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Obama and the end of decline (WaPo)
E.J. Dionne writes that President Obama’s second term has the potential to dispel the widely shared concern that America is caught in an escapable downward spiral — but only by addressing rising inequality and helping those Americans who actually are.
The Twinkie Manifesto (NYT)
It turns out Twinkies won’t be joining cockroaches post-apocalypse, but as long as we’re getting nostalgic for snack products, Paul Krugman notes that their heyday was the ’50s, a time when taxing the rich was not considered the source of said apocalypse.
Why We Should Stop Obsessing About the Federal Budget Deficit (Robert Reich)
Reich urges Democrats to make the case that creating jobs and boosting growth should be our top priority instead of allowing the agenda to be set by whatever the grumpy conservatives who populate Sunday talk shows are currently paid to complain about.
The Next Chapters in the Republican War on Math: Tax Cuts and Austerity (The Atlantic)
Heather Boushey argues that Republicans’ insistence that Nate Silver and his liberal “mathematics” must be wrong because it was telling them things they didn’t like reflects their overall approach to economics, in which 2+2=? is a creative writing exercise.
GOP’s Opposition to New Taxes: Same As It Ever Was (TPM)
Sahil Kapur writes that despite recent feints, Republicans only support raising revenue through tax reform as part of a deficit reduction compromise as long as that reform doesn’t actually raise any revenue and the compromise is they get everything they want.
This Week in Poverty: The Fiscal Cliff and the Janitors Who Are Already on It (The Nation)
Greg Kaufmann checks in on the ongoing wage negotiations between Cincinnati’s janitors and the city’s cleaning contractors, and also attempts to figure out just what this supposed cliff is that we’re barreling toward like Thelma and Louise on a bender.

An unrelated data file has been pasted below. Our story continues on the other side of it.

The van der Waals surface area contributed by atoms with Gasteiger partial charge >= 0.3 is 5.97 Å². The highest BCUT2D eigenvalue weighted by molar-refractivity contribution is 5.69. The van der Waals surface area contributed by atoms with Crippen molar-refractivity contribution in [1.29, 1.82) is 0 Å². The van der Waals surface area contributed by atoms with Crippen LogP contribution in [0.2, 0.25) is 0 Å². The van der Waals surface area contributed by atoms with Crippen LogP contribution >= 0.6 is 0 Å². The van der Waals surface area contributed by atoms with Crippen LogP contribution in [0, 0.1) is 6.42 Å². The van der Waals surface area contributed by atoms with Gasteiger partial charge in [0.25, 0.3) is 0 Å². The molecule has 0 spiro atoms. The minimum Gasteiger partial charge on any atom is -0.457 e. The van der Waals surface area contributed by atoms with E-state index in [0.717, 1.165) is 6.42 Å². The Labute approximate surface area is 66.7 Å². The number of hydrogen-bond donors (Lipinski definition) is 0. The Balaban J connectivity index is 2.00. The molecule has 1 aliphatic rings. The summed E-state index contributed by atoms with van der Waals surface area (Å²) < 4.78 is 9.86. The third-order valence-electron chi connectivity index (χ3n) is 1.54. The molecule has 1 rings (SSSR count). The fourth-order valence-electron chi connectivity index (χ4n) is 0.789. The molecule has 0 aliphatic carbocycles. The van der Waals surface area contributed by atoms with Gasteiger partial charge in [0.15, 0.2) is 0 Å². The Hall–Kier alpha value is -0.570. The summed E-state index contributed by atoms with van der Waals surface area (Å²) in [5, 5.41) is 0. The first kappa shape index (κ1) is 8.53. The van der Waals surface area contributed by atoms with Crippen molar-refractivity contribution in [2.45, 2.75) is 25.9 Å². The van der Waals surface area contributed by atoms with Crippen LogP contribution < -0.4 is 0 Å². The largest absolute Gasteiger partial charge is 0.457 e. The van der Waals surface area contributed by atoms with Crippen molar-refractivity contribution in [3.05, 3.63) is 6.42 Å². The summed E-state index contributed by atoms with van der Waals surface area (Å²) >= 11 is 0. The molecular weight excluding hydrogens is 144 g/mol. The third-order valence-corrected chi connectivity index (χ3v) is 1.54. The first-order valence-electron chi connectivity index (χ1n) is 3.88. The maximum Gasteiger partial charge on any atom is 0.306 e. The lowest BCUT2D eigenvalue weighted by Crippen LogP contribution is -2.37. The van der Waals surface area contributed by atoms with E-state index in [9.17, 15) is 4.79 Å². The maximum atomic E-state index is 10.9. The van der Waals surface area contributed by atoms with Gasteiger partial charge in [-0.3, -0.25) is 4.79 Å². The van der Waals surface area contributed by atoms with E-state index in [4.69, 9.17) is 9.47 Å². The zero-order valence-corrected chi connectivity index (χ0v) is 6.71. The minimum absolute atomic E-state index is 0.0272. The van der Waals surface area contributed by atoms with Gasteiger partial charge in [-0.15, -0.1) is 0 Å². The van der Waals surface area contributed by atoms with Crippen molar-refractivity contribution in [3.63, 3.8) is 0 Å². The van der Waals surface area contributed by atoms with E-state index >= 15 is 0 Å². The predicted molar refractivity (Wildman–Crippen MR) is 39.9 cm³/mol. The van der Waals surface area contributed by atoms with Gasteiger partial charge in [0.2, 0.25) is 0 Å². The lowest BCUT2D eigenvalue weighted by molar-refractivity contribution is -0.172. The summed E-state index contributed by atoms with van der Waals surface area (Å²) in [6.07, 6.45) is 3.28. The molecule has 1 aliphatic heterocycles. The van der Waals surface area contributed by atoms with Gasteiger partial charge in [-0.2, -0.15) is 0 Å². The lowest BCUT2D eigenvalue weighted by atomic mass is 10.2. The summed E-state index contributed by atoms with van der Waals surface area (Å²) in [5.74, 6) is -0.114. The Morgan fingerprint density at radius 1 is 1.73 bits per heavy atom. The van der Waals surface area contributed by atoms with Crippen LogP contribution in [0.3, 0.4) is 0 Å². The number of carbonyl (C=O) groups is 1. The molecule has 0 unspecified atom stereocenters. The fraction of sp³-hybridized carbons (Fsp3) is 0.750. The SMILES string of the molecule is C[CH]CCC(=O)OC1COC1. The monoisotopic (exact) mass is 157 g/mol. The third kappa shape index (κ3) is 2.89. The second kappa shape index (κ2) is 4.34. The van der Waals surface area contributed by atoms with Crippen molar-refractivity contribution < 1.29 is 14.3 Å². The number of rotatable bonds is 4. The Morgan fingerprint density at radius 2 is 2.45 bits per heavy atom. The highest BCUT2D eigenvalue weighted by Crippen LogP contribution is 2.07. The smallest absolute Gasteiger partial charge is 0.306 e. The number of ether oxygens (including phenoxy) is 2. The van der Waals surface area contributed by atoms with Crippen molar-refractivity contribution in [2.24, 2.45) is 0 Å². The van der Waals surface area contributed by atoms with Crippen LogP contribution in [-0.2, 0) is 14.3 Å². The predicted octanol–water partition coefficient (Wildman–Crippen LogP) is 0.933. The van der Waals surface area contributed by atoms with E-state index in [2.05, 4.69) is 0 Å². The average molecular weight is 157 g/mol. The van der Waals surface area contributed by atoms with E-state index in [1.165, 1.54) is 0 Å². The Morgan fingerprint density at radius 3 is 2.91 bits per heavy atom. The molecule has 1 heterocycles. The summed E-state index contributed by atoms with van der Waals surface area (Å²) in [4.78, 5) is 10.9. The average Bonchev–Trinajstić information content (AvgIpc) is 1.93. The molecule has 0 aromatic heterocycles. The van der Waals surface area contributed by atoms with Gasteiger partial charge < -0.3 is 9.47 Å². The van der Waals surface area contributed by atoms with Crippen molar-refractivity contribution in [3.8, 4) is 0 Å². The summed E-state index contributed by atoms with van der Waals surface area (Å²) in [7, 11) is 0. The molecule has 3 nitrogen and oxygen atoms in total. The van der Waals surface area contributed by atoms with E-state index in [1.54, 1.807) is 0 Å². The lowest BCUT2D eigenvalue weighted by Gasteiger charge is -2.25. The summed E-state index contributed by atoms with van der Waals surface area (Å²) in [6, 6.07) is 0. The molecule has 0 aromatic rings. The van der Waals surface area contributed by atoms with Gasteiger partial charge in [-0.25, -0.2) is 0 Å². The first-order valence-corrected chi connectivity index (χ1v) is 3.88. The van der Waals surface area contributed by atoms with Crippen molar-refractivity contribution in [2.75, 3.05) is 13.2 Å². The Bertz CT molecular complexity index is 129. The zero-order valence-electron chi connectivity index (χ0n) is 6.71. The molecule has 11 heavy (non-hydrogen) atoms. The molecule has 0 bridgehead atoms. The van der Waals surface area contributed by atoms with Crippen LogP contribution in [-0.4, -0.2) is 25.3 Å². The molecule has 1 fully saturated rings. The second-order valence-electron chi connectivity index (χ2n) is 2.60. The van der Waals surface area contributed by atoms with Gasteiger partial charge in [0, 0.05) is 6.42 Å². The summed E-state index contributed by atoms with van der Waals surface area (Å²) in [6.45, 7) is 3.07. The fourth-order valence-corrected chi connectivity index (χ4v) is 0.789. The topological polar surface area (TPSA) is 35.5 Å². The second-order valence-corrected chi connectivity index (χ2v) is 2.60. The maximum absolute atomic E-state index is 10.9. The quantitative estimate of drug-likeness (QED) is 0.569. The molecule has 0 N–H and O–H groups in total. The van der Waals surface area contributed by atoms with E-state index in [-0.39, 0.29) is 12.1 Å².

How to Sort Out Social Security’s Finances While Making It More Generous (WaPo)
Dylan Matthews notes that amid a sea of proposals to cut Social Security because, well, it seems like the type of thing a serious person would do, one senator has a plan to simply lift the payroll tax cap and increase benefits. Whoops, not serious enough.
Defending the Right to Treat Your Employees Like Dirt (Prospect)
Paul Waldman argues that when a company like Papa John’s reacts to Obamacare by punishing its employees, it’s really demonstrating its contempt for workers, not its heartfelt moral objection to asking its customers to pay an extra dime for bad pizza.
Wall Street’s Great Scapegoat Hunt (Bloomberg)
William Cohan writes that the message being sent from top Wall Street executives to underlings involved in shady activity is pretty clear: in exchange for the glory of fighting under the king’s banner, you may be called upon to throw yourself on a pike for him.
Big Banks vs. Elizabeth Warren: It’s On (Again!) (MoJo)
Elizabeth Warren: Threat or menace? The new junior senator from Massachusetts hasn’t even been sworn in yet, but Andy Kroll reports banks are already lobbying hard to keep her off the Banking Committee for fear that she might use the position to do stuff.